2020 had been a rollercoaster of a year for Andrew Weidemann even before he had a heart episode.
In March, his mother Gwenda died, and COVID-19 restrictions forced some of his family to livestream the funeral.
In June, Grain Producers Australia, which he chairs, launched a new training program to ensure farmers had year-round access to qualified workers.
In that same month he earned a Queen's Birthday Order of Australia for services to primary industry.
Then in August, while he was shearing rams, it happened.
"I was feeling a bit reflux-ey (sic) and off-colour, but I kept shearing until morning tea," he said.
"My sister-in-law Andrea asked if I'd checked my blood pressure, which I hadn't, so we got one of the portable machines out and I was 155 over 90. I've never had high blood pressure in my life, so it was a bit strange but I put it down to exerting myself while shearing.
"I went back down to the shed and I still wasn't feeling 100 per cent, so my son finished the six or ten sheep we had left and I went home. (His wife) Julie bundled me up and took me to Horsham to get it checked."
The 55-year-old says he owes his life to his wife.
"If she hadn't done that I would have just sat on the couch," he said. "By the time I got to Horsham I actually felt fine, so they put me on the ECG machine and there were no issues, but when they took a blood sample they found I'd had a heart episode and they needed to send me to Ballarat."
More blood tests in Ballarat were abnormal, and confirmed he had suffered a cardiac episode consistent with Coronary Artery Disease.
A subsequent Angiogram showed narrowing in the main coronary artery, a blood vessel which supplies the heart muscle. With Mr Weidemann heavily medicated at this point, his wife and brother Rodney consented on his behalf to be transferred to a Geelong hospital for bypass surgery.
"It was a week to the day after I was shearing that I had the operation," he said. "I've been in rehab and recovery since them."
As he had to in Ballarat, Mr Weidemann needed to isolate and undertake a COVID-19 test before the procedure, meaning he could not have visitors. This he said was the hardest part of the process
"Isolation's a room with no one in it, and the doctors come out with masks and gowns and test you," he said.
"I was on my own, and it was hard emotionally on the family here as well as me. My sons Matthew and Jordan came and finished off a pergola I had started building, and they were around Julie which was good, but it was a very tough time.
"Being in St John of God was great because there are a lot of Wimmera people who are down there working as nurses. They pulled the tubes out the day after the operation, and I came out of ICU after two days. The doctors said because I'm fit I'll get over this quickly."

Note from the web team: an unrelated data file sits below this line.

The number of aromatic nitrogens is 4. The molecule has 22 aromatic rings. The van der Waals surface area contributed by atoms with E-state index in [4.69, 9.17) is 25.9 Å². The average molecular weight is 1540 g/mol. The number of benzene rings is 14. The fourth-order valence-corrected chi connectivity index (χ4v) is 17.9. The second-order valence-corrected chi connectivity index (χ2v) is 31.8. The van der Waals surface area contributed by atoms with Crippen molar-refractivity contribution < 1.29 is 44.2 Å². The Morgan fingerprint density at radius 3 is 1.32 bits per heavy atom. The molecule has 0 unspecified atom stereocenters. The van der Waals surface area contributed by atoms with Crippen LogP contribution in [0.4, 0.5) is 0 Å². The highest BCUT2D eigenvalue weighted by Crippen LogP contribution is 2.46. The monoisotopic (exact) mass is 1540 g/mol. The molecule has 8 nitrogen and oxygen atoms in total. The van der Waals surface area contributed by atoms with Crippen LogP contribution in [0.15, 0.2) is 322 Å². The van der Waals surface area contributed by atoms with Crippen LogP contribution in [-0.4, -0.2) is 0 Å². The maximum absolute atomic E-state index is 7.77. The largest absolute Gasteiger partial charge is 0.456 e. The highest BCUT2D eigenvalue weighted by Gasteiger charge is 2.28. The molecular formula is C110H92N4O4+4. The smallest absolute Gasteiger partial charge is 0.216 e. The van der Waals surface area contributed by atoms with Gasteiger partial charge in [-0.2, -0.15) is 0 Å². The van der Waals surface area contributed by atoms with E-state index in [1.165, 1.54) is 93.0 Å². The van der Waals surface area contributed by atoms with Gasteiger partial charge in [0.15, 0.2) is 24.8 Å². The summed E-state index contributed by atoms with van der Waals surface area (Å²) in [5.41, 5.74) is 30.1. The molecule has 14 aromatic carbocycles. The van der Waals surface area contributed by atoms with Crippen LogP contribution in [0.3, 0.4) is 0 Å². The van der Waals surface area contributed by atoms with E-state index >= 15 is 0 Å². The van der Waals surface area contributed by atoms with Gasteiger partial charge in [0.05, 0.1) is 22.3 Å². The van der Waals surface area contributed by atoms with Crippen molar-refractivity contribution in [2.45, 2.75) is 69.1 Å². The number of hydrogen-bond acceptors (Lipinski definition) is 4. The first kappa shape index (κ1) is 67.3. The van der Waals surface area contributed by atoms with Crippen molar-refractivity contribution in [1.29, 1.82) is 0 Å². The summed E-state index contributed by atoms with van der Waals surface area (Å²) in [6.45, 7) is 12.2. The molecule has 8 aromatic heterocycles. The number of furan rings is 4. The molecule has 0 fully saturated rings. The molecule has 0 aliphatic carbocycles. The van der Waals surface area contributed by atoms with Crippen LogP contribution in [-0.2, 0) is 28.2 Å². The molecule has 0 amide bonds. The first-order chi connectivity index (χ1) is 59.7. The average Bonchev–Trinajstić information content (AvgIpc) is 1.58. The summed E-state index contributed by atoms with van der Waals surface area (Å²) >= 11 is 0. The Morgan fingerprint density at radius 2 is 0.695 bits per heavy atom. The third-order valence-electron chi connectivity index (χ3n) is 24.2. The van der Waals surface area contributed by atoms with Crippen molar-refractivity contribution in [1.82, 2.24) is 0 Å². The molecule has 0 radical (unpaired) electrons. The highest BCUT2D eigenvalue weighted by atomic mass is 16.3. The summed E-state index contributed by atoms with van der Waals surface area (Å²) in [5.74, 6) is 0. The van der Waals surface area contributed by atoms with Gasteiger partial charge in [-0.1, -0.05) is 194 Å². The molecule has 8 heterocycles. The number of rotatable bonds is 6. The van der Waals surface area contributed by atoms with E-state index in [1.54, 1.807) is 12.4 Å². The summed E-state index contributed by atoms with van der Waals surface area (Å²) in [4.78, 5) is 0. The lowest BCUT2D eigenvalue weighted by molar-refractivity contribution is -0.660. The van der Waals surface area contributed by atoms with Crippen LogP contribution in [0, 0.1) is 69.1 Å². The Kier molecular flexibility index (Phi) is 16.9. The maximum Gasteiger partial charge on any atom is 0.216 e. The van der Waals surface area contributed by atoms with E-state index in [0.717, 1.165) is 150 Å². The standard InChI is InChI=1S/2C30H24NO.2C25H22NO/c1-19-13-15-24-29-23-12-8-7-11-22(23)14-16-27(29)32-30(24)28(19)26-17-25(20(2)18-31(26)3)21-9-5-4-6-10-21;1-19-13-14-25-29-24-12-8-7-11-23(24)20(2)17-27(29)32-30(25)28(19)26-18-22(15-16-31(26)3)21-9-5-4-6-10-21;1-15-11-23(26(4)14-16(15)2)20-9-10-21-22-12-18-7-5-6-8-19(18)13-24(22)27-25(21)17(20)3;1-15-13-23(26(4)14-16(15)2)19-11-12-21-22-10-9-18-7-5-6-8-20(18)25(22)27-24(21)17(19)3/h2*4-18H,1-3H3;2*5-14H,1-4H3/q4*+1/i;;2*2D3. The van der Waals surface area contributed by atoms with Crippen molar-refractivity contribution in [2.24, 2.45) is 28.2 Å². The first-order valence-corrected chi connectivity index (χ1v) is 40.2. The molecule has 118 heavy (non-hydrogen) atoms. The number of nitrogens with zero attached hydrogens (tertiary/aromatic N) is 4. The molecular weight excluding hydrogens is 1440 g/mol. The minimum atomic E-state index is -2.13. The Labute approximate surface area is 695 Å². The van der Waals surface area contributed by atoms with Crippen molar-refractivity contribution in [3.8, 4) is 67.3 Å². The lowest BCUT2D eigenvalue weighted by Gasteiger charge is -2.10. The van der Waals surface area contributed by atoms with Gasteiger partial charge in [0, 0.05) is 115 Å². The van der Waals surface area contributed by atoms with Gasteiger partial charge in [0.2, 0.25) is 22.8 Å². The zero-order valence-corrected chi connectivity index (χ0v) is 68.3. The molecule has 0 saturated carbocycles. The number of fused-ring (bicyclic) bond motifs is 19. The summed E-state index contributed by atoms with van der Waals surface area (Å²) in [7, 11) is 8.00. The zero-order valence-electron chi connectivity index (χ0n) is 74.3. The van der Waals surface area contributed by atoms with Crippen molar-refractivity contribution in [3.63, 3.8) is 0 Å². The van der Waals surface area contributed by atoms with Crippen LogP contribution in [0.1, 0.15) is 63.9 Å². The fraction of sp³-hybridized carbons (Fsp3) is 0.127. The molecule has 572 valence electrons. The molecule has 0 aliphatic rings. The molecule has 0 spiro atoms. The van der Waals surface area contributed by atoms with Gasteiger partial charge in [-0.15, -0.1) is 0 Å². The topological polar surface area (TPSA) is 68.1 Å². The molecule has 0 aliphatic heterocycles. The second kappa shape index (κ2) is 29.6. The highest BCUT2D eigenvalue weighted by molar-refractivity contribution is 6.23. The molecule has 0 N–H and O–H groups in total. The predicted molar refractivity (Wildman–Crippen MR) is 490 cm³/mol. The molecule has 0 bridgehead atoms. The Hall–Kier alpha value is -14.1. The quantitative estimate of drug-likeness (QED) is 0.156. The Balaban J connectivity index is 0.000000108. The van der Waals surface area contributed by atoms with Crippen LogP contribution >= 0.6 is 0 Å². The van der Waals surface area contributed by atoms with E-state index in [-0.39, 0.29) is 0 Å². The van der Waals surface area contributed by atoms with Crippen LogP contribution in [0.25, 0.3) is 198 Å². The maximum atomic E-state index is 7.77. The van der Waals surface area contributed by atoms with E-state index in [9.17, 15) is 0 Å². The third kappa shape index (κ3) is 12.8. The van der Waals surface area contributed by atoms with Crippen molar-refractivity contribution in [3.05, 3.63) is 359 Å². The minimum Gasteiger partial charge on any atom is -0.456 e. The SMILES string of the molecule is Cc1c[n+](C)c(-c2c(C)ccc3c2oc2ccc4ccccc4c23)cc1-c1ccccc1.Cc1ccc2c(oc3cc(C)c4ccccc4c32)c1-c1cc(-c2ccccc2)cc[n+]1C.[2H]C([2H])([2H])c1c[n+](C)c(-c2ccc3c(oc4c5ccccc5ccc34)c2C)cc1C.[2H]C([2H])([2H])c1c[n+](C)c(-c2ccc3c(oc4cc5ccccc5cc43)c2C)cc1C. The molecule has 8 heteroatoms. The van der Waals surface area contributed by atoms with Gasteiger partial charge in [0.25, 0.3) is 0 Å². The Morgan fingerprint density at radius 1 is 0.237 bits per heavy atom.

Mr Weidemann said his recovery was ongoing but had been smooth because of his fitness, but it also highlighted how no one was safe from heart episodes.
"I'm only three or four kilos off my footy playing weight, and that was why it was a big shock: Everyone said 'Wow, Weede's crook?'," he said.
"I run 150 metres to catch white suffolk stud lambs when they're born, I played footy last year, and I had no issues leading up to this.
"I'm the typical person who goes out running one morning and doesn't come home. It's essentially in my genetics: My family doesn't have a history of heart issues, but my two grandfathers and my Dad died of strokes.
"If this hadn't been picked up, I would have been another Dean Jones. This could have been an underlying problem for ten years without me picking it up."
Professor Sue Brumby, director of the Hamilton-based National Centre for Farmer Health, said she had received anecdotal reports of fewer people reporting to hospital, or waiting longer to go to hospital, since the onset of the COVID-19 pandemic.
"People do have to go to regional centres, which could explain why (farmers) don't go to hospital as much. That and them not wanting to be a burden," she said.
Professor Brumby said heart problems were one of the major causes of ill health and death in rural Australia.
"We do health and lifestyle assessments often at the Wimmera Machinery Field Days where we have farmers come in and have their blood pressure, blood glucose, psychosocial stress, cholesterol and waist measured," she said.
"They can take a report back to their GP to have a discussion.
"Another thing we are very big on is explaining to farmers that if they get symptoms that last for more than 10 minutes, they need to get help right away.
"Research we did around nine years ago showed that when farmers had chest pain or symptoms of a heart attack, they waited longer to get help the further away they lived from a health service.
"That is exactly the opposite of what you want them to do.
"We also discovered that when farmers did get help, they went general practice, when the best place to go is to an emergency department, so that's the other aspect to think about, calling triple zero."
Mr Weidemann said his experience had led to greater awareness of heart health in the Rupanyup community, and in his nationwide circle of friends.
"I've had three mates that have told me they have been to the doctor since my episode and one of them in New South Wales ended up with an angina test," he said.
"I think nearly every call I have I ask people if they are getting checked. It's not bulletproof, but it does give you some indication of where you might be at with your health.
"I've spoken to my brother about getting checked and he's been booked in, so he's on the front foot. Out of all of this, if we can save one person, that would be fantastic."
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